Here isanother updatefrom Dr. Honora Englander, providing service on assignment in Uganda. We pause with a break from medicine and express some concern that our doctor is delving into dangerous territory!
It is a beautiful morning here after a deluge of rain last night and the sky is particularly magnificent.
This past weekend was a welcome break from the wards. My friend, Joseph, who I met in Kampala last year and who is an intern in Gulu (in the far northern region of Uganda that has been plagued by years of violence from the LRA but is now relatively stable) made the 12-hour bus trip to Mbarara for a weekend visit. It was wonderful to see him. We ate leisurely meals and took a walk through the dusty roads on the outskirts of town. Our conversation wandered from the excitement and challenges of internship (he assured me that if I ruptured my spleen he could operate with confidence all on his own) to news of his brother's recent wedding to a discussion about the traditions and rituals of marriage. He explained the build-up to the wedding – the negotiation of an appropriate bride-price, in which his brother needed to acquire 6 cows, several goats, a spear, a sizable sum of money, and a number of other traditional items. This list was decided upon through negotiations between his brother's team (friends, uncles, siblings) and his now sister-in-law's team.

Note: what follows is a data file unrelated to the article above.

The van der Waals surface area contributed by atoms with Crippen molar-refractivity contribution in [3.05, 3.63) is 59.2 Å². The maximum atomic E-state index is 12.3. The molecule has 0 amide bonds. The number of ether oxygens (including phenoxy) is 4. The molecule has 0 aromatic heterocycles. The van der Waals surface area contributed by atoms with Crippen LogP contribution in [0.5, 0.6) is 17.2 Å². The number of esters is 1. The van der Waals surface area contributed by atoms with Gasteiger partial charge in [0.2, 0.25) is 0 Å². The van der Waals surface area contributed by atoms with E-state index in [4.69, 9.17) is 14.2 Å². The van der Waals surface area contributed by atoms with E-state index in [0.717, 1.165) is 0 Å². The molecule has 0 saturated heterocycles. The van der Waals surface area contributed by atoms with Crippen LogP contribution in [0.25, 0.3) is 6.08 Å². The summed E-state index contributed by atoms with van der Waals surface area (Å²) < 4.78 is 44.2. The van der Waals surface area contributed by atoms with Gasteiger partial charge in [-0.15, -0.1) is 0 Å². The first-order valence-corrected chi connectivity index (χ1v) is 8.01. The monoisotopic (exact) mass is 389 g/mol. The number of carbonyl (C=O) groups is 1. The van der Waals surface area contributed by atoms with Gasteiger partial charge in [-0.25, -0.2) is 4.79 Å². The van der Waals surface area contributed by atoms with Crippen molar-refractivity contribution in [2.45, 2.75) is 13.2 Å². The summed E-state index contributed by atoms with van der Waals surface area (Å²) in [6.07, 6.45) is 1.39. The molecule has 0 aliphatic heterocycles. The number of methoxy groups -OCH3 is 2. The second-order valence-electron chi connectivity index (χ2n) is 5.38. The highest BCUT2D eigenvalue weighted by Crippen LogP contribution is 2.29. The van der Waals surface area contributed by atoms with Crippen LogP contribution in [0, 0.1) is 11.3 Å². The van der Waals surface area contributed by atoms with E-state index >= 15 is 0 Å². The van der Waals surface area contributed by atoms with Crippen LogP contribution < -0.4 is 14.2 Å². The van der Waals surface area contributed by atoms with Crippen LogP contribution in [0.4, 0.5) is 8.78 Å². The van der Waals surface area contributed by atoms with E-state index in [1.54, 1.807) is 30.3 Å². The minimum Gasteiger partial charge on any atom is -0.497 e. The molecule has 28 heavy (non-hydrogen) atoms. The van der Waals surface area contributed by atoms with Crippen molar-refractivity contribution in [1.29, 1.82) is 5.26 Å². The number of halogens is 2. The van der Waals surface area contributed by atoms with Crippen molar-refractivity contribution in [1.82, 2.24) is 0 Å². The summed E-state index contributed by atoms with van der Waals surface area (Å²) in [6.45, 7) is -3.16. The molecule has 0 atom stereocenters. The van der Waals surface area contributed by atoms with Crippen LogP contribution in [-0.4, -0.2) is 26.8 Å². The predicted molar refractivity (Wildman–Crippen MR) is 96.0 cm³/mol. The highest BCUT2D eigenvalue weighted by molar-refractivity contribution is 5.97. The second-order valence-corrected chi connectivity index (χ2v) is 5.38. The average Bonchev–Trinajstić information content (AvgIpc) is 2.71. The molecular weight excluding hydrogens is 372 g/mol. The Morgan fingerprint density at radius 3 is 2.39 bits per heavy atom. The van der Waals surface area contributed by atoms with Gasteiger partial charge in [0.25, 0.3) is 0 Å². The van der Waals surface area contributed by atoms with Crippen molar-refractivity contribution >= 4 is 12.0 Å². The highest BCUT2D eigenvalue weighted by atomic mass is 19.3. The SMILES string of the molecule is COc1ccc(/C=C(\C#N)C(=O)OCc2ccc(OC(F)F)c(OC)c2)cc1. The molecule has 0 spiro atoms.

Joseph explained that in the past, this ritual was more feasible, when cows were abundant (they have since been stolen by nomadic tribesmen) and when gifts were a gesture of respect to the bride's family. Now, with such expensive demands and money changing hands, to Joseph, it feels too much like the family is selling the woman. He explained that he doesn't want to receive a bride price if he has daughters, but suspects that he too will go through this ritual of negotiation, bargaining, debt acquisition, and expense for a bride. At the end of the weekend, I couldn't help but introduce Joseph to one of my favorite students who is also from the North, and who might someday make a lovely bride for him. (The matchmaker in me just couldn't resist, and the romantic in me has a good feeling about their future!)